Rod Library promotes equity

Rod Library is no longer charging students late fees for overdue materials in an effort to make the library more accessible and equitable to the campus community.

MALLORY SCHMITZ

Library creates policy change to make services more accessible to students 

In July 2021, Rod Library joined the Cedar Falls and Waterloo public libraries in no longer charging late fees for overdue items. This policy change is just one example of a recent emphasis on equity occurring in libraries nationwide in hopes of making libraries more accessible for all.

In previous years, UNI students were charged 25 cents per day overdue for books in the stacks, the maximum fee being $7.50. For more specialized loanable items, the charging rate was higher, meaning that a student could pay up to $20 in late fees for an item such as a laptop.  

This school year, the library has abandoned this policy, no longer charging late fees on any items. However, items still reach a maximum time overdue: 30 days for items in the stacks and one week for most items behind the desk such as laptops, projectors and course reserves. Once this period of time passes, students will be charged a lost item replacement fee depending on the value of the item as well as a $7.50 non-refundable processing fee.  

If the overdue item is eventually returned, the student will be issued a refund for the replacement fee. In addition, the replacement fee may be refunded if the student themselves provides an exact replacement for the item in new condition that is approved by library staff. No refunds or replacements will be accepted after one year past the item’s due date.

Students are notified via email various times throughout the check-out period about the status of their loaned item, the due date and any replacement charges.

Melissa Gevaert, who handles the library’s circulation and billing, commented on the financial role late fees used to have in the library’s operations, saying, “Usually the money helped sustain library collections. It helped with purchasing items, replacing items, updating our database and making sure those materials were available for students.”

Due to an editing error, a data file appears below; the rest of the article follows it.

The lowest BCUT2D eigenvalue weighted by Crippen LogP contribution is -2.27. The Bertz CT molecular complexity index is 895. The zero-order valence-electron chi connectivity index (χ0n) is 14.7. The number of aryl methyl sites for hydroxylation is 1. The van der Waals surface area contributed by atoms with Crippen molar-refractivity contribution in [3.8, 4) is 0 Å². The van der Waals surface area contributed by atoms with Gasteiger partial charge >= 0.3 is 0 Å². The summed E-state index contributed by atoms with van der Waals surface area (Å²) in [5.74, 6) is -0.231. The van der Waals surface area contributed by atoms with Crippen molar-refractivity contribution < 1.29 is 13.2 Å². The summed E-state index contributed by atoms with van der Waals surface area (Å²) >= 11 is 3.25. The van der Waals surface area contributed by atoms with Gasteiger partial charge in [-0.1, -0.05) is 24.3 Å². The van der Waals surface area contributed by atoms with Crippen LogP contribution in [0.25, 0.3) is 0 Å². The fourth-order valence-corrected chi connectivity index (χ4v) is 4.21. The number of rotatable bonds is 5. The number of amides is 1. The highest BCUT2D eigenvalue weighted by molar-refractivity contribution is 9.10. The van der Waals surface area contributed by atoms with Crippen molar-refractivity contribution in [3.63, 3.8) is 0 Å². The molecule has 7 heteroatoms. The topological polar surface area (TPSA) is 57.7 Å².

In response to the new policy, Gevaert said, “While we recognize that it is a loss of income for the library to use for materials, we believe that should be sustained in a different way rather than expecting students to provide it through late fees.”

This change occurred as an attempt to keep up with the national standards of the librarian profession. Back in January 2019, the American Library Association revisited the Library Bill of Rights, a document outlining the basic policies that guide libraries all across the country. The board reinterpreted their set of policies in order to promote greater equity, and UNI is now seeing those changes unfold.

Melinda Beland, Rod Library’s public relations specialist, believes that eliminating late fees is a significant improvement for the library. “It’s more important for us to be more equitable and to make sure we eliminate barriers for people coming to the library than to take in the small amount of money that we were through fines,” she said.

Rod Library has made various other changes in order to fully embrace greater accessibility. For instance, they no longer issue recalls for books. If one student has a book checked out and another student requests it, the first student will no longer be asked to return the book sooner in order to give the second student access to it. Instead, the library now utilizes interlibrary loans with other libraries in the area to find a second copy of the needed book for the second student.

“We found out that interlibrary loans statistically were actually faster for the person requesting it,” Gevaert said.  “If you came in to get a book for a class and it was checked out, you would normally have to wait about two weeks to get it, whereas with an interlibrary loan we can usually get it in one week or less. It allows people to keep the materials they need and those who need items that are checked out to get them faster.”

Other recent changes included lowering a portion of the service desk to make it more accessible to all people and rearranging furniture to create a more welcoming environment that better serves students.  

The library is also in the process of moving more reference materials to the stacks so students will be able to check them out rather than only being allowed to use them while in the library.  

Gevaert said that students should expect to see more changes in the future that aim to make the library a better experience for all. “We are constantly looking for ways that we can improve, do better and serve better,” she said. “We encourage if students see an issue in the library to reach out to us so that we can try and improve things for them.”

“After all,” Beland added, “it is your library.”

Students with questions or concerns can contact the library service desk at (319)-273-2838 or by emailing [email protected]